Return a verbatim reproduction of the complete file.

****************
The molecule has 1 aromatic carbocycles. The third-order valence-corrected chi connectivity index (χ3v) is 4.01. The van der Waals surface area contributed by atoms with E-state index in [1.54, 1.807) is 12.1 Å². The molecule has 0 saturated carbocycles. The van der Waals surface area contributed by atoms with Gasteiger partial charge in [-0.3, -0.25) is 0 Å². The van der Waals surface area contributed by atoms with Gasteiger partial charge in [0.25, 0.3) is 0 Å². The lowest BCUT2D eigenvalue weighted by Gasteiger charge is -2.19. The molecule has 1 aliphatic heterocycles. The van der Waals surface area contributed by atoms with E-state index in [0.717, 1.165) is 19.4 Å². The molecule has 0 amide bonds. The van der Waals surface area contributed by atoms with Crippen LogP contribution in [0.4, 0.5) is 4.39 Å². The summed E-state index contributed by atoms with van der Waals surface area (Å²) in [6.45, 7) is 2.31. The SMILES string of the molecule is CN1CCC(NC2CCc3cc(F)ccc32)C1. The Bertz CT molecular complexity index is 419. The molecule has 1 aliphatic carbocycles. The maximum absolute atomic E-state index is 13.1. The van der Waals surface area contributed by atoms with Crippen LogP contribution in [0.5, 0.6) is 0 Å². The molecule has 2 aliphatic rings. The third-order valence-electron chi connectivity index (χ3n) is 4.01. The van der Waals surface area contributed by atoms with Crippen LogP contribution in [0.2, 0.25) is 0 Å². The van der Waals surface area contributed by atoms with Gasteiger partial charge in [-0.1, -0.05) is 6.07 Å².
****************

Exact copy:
The molecule has 1 aromatic carbocycles. The third-order valence-corrected chi connectivity index (χ3v) is 4.01. The van der Waals surface area contributed by atoms with E-state index in [1.54, 1.807) is 12.1 Å². The molecule has 0 saturated carbocycles. The van der Waals surface area contributed by atoms with Gasteiger partial charge in [-0.3, -0.25) is 0 Å². The van der Waals surface area contributed by atoms with Gasteiger partial charge in [0.25, 0.3) is 0 Å². The lowest BCUT2D eigenvalue weighted by Gasteiger charge is -2.19. The molecule has 1 aliphatic heterocycles. The van der Waals surface area contributed by atoms with E-state index in [0.717, 1.165) is 19.4 Å². The molecule has 0 amide bonds. The van der Waals surface area contributed by atoms with Crippen LogP contribution in [0.4, 0.5) is 4.39 Å². The summed E-state index contributed by atoms with van der Waals surface area (Å²) in [6.45, 7) is 2.31. The SMILES string of the molecule is CN1CCC(NC2CCc3cc(F)ccc32)C1. The Bertz CT molecular complexity index is 419. The molecule has 1 aliphatic carbocycles. The maximum absolute atomic E-state index is 13.1. The van der Waals surface area contributed by atoms with Crippen LogP contribution in [0.5, 0.6) is 0 Å². The molecule has 2 aliphatic rings. The third-order valence-electron chi connectivity index (χ3n) is 4.01. The van der Waals surface area contributed by atoms with Crippen LogP contribution in [0.2, 0.25) is 0 Å². The van der Waals surface area contributed by atoms with Gasteiger partial charge in [-0.1, -0.05) is 6.07 Å².